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Many cancer researchers work with mice, and nearly as many worry about the relevance of mouse models to human cancers. Some researchers are passionate about transgenic mice, some adore athymic (nude) mice, and some prefer NOD/SCID strains.
Daniel Engber, writing in the online magazine Slate, has a wonderful 3-part series about mouse models of human disease (see here for the first article in the series). While not entirely directed at cancer research, it provides a fascinating mix of history and biology, explaining the dominance of mouse research in biologic studies, and the very real limitations imposed by the models. Highly recommended both for mouse researchers and for those with a more general interest in the research enterprise.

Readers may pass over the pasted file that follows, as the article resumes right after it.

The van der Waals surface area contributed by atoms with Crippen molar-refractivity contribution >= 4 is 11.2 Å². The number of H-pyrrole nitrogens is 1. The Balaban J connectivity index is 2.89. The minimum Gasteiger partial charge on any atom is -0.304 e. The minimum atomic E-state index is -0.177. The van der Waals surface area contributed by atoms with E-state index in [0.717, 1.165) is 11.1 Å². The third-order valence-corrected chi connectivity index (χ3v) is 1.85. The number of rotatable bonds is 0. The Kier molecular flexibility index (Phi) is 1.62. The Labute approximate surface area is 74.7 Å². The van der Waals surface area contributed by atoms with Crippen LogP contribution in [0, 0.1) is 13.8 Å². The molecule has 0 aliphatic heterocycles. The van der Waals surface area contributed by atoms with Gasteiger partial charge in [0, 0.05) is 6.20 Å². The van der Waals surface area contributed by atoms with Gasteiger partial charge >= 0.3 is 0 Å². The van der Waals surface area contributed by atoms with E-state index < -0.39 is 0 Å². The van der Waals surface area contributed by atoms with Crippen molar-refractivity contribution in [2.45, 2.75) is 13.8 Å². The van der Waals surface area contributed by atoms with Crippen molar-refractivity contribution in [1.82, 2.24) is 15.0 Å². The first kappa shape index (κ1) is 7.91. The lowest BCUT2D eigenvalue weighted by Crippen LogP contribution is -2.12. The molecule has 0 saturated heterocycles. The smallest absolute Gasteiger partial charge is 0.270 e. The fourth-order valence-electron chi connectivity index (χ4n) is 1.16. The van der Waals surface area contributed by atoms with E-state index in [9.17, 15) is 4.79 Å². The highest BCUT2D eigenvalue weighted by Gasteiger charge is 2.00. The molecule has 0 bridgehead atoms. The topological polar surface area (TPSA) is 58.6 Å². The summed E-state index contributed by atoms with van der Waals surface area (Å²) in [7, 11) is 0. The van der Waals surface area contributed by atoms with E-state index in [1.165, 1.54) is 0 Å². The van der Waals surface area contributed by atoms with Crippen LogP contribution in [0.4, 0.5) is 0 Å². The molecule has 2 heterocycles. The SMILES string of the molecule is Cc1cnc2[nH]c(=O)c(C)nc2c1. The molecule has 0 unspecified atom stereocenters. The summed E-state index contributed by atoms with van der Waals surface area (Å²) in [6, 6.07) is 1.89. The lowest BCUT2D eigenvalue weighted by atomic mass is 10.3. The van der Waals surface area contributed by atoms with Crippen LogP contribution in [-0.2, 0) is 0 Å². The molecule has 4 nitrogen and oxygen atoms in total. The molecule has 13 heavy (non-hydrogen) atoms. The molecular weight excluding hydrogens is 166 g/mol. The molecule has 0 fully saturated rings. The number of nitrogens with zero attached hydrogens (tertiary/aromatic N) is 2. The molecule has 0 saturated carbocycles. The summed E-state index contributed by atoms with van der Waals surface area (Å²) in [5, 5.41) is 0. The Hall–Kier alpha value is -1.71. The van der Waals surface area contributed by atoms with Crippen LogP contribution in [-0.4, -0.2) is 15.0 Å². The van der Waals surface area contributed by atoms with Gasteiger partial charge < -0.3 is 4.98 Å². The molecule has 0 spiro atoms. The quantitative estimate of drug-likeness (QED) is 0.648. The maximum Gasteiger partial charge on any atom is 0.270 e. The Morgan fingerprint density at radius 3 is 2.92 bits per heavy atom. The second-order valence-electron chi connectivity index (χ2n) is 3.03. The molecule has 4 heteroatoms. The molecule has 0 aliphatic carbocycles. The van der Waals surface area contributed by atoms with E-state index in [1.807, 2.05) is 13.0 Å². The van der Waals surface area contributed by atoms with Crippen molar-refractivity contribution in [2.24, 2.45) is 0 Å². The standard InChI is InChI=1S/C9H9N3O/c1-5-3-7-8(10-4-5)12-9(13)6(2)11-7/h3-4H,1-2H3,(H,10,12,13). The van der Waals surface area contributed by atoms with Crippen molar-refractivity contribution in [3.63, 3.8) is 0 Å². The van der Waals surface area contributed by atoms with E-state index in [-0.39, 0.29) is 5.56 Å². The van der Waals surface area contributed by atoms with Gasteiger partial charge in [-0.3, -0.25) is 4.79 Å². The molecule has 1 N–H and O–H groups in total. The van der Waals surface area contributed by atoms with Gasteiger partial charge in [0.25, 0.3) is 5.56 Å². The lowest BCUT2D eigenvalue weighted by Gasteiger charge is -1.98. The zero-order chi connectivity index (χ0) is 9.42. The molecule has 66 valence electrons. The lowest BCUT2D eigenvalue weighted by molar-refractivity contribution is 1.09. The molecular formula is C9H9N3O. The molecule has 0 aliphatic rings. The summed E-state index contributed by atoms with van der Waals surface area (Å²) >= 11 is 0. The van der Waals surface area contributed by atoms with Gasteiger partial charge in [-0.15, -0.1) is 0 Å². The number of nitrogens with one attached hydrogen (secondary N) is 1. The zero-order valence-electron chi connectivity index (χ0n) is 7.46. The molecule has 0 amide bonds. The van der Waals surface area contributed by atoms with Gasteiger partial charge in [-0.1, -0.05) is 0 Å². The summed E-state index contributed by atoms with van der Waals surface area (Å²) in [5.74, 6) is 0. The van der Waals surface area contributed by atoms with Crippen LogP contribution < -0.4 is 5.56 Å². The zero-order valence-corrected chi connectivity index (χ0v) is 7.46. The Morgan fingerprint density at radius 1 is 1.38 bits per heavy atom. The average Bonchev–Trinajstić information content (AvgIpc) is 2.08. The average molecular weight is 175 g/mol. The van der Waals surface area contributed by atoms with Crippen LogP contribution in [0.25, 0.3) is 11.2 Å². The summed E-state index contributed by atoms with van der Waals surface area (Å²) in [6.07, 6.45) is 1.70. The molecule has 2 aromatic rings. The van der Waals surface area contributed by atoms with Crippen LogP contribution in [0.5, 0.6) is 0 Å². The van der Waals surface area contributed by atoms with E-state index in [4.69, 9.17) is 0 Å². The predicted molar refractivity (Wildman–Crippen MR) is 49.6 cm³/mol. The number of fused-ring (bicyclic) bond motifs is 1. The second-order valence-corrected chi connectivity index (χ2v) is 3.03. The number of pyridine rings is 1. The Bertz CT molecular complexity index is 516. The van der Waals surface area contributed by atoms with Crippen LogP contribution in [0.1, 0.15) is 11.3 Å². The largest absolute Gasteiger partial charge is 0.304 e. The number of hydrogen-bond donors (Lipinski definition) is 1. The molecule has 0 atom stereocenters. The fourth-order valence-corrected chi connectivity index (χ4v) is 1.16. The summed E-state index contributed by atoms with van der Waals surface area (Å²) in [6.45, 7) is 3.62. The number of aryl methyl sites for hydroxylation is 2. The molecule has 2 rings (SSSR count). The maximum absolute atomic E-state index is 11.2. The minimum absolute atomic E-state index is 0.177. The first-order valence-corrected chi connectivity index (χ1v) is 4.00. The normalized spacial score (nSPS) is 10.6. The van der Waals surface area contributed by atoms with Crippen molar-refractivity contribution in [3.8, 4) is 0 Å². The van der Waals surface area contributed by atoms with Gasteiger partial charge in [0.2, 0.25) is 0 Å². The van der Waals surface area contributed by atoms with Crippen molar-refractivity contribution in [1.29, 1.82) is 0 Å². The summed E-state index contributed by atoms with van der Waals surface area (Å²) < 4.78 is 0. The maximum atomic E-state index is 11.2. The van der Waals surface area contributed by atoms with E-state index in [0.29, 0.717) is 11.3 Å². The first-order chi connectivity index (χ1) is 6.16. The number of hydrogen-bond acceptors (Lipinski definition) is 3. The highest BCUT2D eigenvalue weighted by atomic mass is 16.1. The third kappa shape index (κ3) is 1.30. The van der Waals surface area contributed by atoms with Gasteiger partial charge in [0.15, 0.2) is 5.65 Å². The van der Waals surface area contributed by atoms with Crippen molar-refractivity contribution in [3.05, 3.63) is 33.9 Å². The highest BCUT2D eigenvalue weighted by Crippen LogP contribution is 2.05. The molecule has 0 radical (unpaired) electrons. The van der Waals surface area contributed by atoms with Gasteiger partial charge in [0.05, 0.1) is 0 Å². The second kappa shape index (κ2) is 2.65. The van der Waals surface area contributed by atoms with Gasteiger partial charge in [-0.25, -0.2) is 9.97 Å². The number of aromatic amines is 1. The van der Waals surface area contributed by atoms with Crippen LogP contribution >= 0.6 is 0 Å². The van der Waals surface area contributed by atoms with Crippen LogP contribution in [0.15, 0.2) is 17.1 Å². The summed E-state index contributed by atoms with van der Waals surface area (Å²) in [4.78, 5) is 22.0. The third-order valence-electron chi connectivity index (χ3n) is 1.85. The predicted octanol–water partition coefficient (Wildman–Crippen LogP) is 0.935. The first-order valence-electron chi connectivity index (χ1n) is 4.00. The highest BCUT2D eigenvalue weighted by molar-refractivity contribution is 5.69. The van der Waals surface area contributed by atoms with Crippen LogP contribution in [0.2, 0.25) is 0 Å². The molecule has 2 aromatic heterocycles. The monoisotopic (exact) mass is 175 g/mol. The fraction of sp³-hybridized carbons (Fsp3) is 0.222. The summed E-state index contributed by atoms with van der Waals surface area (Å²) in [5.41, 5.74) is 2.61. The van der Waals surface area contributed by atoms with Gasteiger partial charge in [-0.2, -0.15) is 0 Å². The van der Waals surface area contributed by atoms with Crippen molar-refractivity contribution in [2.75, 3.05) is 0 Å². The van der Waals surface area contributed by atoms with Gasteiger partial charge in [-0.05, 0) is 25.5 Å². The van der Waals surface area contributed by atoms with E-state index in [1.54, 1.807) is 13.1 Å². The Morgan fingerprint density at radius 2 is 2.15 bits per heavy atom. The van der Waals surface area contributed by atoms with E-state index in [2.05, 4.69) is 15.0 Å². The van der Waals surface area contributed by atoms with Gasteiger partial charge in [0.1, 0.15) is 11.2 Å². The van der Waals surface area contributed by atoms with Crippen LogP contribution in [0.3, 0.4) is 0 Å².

George W. Sledge, Jr., MDGEORGE W. SLEDGE, JR., MD, is Chief of Oncology at Stanford University. His OT writing was recognized with an APEX Award for Publication Excellence in the category of “Regular Departments & Columns.”
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